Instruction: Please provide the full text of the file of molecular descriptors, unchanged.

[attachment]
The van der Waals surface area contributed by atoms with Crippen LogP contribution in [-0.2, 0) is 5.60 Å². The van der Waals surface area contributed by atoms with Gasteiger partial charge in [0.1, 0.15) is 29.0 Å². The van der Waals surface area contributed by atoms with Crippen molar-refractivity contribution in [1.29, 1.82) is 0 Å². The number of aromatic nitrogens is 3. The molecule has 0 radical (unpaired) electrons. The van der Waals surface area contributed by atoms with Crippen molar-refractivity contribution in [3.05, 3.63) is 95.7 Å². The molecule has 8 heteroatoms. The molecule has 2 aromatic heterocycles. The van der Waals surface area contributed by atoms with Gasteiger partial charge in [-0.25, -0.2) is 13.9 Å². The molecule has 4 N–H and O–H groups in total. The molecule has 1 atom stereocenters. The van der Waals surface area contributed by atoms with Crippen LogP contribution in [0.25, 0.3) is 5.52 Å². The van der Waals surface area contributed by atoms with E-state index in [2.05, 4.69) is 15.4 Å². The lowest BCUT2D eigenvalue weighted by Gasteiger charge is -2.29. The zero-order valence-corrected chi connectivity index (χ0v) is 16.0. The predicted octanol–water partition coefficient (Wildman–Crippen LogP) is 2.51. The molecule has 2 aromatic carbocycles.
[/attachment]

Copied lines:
The van der Waals surface area contributed by atoms with Crippen LogP contribution in [-0.2, 0) is 5.60 Å². The van der Waals surface area contributed by atoms with Gasteiger partial charge in [0.1, 0.15) is 29.0 Å². The van der Waals surface area contributed by atoms with Crippen molar-refractivity contribution in [1.29, 1.82) is 0 Å². The number of aromatic nitrogens is 3. The molecule has 0 radical (unpaired) electrons. The van der Waals surface area contributed by atoms with Crippen molar-refractivity contribution in [3.05, 3.63) is 95.7 Å². The molecule has 8 heteroatoms. The molecule has 2 aromatic heterocycles. The van der Waals surface area contributed by atoms with Gasteiger partial charge in [-0.25, -0.2) is 13.9 Å². The molecule has 4 N–H and O–H groups in total. The molecule has 1 atom stereocenters. The van der Waals surface area contributed by atoms with Crippen LogP contribution in [0.25, 0.3) is 5.52 Å². The van der Waals surface area contributed by atoms with E-state index in [2.05, 4.69) is 15.4 Å². The lowest BCUT2D eigenvalue weighted by Gasteiger charge is -2.29. The zero-order valence-corrected chi connectivity index (χ0v) is 16.0. The predicted octanol–water partition coefficient (Wildman–Crippen LogP) is 2.51. The molecule has 2 aromatic carbocycles.